In my experience since 2000, the transformation required to almost completely reinvent myself as a designer has been profoundly challenging, both professionally and personally; but despite this, I still believe that moving upstream to work at the front end of the design process as a strategic Service Designer (and as a facilitator of change) represents an important career development opportunity for designers who wish to find useful roles, at the important interface between business and design.

This transition will undoubtedly take time and real committment, as there’s a need to continuously evolve one’s thinking, learning through design projects that require new collaborative approaches & evolved skills. Adapting to the shifting boundaries of professional design practise and finally letting go of my (hard-won) role of designer (as single discipline expert) is a price I was prepared to pay, in order to work at the front end of the design process, where a people-centred, participatory approach to creating new solutions to complex problems is where designers can still play an important role in creating new forms of value for people, without damaging the environment.

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About servicejunkie

i AM servicejunkie “A designer works through and for other people, and is concerned primarily with their problems rather than his own” — Norman Potter, What is a designer? (1969) In my view, the only important thing about design is how it relates to people and this belief lies at the heart of everything I do and have ever done as a designer. My passion is using people-centred design as a process to make things better for people. I design and facilitate creative workshops, which enable people to learn how to ‘think and do like a designer’ co-designing solutions that create new forms value for the people the organisation serves, its customers. My purpose is to serve, by helping my clients frame more human problems to solve using design thinking and codesign. My integrity reflects a consistency in my actions, values, methods, measures, principles, expectations and outcomes.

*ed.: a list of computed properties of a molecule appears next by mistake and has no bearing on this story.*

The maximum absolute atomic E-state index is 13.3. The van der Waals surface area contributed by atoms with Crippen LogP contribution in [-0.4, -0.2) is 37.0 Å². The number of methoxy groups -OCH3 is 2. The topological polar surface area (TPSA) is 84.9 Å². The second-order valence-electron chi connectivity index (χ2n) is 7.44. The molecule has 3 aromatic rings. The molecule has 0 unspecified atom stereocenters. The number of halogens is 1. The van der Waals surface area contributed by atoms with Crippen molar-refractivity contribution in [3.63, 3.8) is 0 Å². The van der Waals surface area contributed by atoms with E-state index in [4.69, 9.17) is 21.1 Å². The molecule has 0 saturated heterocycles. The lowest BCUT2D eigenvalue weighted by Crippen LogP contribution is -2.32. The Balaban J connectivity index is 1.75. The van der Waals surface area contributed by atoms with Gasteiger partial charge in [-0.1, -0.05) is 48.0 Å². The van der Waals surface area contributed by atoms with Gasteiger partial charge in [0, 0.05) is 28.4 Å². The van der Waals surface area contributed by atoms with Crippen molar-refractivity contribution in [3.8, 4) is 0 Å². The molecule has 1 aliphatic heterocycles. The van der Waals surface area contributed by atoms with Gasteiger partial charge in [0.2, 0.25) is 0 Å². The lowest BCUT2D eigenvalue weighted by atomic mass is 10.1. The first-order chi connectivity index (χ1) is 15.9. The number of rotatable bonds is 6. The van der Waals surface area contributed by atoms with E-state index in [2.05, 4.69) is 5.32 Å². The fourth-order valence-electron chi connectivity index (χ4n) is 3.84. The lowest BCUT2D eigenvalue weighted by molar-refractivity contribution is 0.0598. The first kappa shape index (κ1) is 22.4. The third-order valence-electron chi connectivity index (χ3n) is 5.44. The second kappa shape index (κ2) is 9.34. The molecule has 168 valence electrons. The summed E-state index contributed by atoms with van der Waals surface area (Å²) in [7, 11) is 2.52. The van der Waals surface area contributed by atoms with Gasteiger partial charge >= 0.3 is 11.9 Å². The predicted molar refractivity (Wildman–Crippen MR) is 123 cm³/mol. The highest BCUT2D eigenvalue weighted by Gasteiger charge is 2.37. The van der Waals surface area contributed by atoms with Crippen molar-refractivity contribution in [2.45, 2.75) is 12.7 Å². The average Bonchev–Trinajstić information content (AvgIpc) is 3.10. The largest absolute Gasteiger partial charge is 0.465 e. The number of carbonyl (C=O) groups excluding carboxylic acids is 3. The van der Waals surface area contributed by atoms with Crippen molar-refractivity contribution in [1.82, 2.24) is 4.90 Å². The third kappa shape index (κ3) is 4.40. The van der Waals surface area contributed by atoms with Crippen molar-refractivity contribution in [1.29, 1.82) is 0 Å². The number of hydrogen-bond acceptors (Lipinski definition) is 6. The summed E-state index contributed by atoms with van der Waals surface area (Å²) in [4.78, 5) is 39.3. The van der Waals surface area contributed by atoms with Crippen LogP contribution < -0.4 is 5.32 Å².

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2 Responses to Feeling, Thinking, Doing Service Design

  1. Pingback: Feeling, Thinking, Doing Service Design | fred zimny's serve4impact

  2. Interesting post, as ever, Richard. It strikes me that if you’re ahead of the proverbial curve in conceiving how you can be useful as a service designer, it takes courage and perseverance. The implications you’ve identified of connecting business with design are challenging: working in multi-disciplinary teams, being involved much more early in work, having a people-centred approach that brings you much more deeply into cultural change, etc… Then add the personal transformation on top, and no-one pays moulah for that effort!

    I like the cab experience examples: so simple and impactful.

    In some ways, you’re right at the front of what’s needed to integrate design with change. But it seems to me the structural, political, cultural legacies of most big organisations, who need this approach, have metaphorical chains that drag their metaphorical heels. Also, people are just so damned busy and fretful, that only a few are lifting their head to see the possibilities.

    In my day-dreaming, I imagine some kind of awards ceremony run by you, along the theme of integration of business and design. Backed up by a prestigious Masters programme. That would get attention…:)

    Rob